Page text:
Born in 1903, Clyde McCoy was not a guitarist, but a trumpet player. He stumbled upon the 'wah-wah' trumpet sound that would bring him to prominence in the 30s, and in an odd twist of fate, ultimately lead to the creation of the wah pedal. Clyde figured out that by manually manipulating a traditional trumpet mute, he could achieve a more expressive vocal-like sound. Essentially, the mute acted as a kind of acoustic band-pass filter, and as Clyde played his solos, he'd move the mute in and out of the bell of the trumpet, dynamically emphasising different midrange frequencies.
What is a Wah-Wah Pedal?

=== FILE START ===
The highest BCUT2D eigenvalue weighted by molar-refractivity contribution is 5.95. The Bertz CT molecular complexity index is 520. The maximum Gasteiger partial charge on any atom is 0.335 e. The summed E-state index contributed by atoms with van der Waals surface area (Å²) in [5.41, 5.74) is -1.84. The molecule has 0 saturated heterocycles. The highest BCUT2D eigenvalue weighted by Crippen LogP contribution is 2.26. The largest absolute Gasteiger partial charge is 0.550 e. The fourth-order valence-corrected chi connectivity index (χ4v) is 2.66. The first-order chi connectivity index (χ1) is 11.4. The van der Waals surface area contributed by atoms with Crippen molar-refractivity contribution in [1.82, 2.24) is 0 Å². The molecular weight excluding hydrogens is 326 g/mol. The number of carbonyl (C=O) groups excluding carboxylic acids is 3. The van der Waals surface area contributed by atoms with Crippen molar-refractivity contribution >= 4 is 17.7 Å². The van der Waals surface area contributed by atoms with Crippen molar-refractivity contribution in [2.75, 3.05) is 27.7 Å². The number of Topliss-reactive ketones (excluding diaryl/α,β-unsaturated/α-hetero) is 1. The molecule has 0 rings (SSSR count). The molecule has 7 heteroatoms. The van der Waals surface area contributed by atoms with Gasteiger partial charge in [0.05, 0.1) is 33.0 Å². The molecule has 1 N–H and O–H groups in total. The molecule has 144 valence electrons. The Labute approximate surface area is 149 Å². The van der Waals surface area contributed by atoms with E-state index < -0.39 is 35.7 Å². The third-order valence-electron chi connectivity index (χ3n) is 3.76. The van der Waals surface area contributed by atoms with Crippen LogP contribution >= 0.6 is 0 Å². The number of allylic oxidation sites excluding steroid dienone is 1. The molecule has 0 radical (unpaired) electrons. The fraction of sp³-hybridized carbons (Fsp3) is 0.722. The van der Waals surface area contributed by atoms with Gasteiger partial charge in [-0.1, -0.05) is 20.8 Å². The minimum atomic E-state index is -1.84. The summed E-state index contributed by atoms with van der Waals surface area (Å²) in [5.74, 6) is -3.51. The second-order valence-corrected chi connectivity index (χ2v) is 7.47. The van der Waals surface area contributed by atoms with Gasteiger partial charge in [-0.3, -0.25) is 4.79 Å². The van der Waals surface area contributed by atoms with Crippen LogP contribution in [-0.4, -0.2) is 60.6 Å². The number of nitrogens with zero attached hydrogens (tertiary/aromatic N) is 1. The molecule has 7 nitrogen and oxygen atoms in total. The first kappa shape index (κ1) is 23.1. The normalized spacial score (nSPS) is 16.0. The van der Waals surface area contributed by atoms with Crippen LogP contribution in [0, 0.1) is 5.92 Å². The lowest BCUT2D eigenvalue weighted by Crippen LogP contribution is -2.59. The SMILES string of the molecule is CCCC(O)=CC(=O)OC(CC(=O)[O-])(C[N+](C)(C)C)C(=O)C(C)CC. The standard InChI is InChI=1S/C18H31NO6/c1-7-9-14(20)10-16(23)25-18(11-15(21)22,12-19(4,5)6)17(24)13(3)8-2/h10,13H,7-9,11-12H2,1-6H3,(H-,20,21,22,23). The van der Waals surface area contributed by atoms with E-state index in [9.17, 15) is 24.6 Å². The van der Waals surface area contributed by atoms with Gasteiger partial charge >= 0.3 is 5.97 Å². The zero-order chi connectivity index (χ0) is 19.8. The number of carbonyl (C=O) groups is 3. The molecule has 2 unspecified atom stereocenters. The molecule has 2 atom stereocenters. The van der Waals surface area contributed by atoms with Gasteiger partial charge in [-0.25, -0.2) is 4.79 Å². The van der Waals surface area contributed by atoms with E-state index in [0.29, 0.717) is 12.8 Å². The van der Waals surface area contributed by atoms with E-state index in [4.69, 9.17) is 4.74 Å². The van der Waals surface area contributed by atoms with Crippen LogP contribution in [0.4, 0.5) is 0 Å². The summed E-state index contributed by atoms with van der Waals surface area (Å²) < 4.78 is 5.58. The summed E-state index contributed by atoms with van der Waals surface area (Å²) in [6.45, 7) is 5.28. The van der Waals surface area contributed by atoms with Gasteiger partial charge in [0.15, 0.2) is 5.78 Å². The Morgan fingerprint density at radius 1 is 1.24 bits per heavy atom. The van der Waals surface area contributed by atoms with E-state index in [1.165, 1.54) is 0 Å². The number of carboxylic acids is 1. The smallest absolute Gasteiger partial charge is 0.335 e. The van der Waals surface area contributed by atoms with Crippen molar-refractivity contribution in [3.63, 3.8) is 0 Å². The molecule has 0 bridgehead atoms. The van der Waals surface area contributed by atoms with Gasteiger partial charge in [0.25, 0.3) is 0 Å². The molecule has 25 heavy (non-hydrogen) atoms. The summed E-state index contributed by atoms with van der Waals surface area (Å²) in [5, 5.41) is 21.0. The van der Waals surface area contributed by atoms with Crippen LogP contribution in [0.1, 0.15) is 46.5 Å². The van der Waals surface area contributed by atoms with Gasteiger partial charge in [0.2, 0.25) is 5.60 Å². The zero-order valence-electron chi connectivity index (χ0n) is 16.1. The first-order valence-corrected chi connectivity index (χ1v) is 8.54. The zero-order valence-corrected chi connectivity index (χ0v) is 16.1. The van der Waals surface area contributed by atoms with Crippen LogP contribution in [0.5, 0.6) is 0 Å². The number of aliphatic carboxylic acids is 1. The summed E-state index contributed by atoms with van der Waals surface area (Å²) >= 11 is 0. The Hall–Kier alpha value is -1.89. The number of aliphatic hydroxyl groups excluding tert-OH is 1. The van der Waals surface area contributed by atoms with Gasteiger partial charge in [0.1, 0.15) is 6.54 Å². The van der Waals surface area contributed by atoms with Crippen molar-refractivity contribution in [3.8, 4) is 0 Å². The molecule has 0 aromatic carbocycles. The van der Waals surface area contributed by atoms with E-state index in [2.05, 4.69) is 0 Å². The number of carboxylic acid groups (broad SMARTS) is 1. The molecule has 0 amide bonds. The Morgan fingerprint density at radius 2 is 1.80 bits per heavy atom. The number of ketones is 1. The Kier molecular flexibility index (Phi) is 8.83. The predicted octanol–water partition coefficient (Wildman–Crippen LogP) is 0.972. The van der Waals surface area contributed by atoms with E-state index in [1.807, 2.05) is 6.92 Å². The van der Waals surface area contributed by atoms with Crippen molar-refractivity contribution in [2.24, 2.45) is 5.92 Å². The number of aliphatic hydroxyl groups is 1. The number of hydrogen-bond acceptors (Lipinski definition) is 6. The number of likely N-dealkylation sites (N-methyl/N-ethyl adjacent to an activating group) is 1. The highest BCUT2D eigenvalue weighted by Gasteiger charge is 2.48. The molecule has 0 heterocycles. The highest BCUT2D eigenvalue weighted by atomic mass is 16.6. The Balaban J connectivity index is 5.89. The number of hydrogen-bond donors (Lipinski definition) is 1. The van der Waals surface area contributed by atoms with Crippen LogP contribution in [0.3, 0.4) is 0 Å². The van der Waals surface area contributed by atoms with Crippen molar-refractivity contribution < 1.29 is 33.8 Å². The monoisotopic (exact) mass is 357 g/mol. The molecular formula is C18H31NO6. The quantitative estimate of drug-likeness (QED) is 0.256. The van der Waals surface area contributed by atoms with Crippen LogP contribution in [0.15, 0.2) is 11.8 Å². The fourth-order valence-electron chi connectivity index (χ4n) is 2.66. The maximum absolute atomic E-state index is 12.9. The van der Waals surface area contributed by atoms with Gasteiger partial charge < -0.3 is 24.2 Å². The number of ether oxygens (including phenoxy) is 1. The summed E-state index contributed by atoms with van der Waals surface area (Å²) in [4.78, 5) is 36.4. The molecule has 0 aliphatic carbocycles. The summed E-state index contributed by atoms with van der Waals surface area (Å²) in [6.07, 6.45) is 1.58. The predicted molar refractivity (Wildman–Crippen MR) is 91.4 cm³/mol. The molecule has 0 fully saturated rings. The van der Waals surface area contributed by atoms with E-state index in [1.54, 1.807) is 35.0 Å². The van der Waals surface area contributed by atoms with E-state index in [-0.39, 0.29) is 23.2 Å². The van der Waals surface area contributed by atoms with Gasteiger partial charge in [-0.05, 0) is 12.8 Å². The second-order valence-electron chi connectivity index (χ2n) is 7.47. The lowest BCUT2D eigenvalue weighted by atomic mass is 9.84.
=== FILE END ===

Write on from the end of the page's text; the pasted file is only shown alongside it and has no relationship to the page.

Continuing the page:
By mechanical means, a wah pedal transfers its position to an electro-mechanical sensor, which in turn controls the centre-frequency of an electronic filter. Thus the filter 'sweep' is directly controlled by the guitarist's foot movements - of course there's no reason that other instrumentalists can't use wah, but we'll stick with guitarists as they are by far the most common users of the effect. You simply push the pedal forwards to sweep upwards, and pull it back to sweep downwards. This variation in the peak frequency response of the filter resembles the change in 'formant' in the human vocal tract when saying the word 'wah', giving the wah pedal the ability to crudely emulate speech (and hence the name of course). The use of wah does not affect the guitar's volume, although some pedals incorporate a switch which allows them to be used alternately as volume pedals.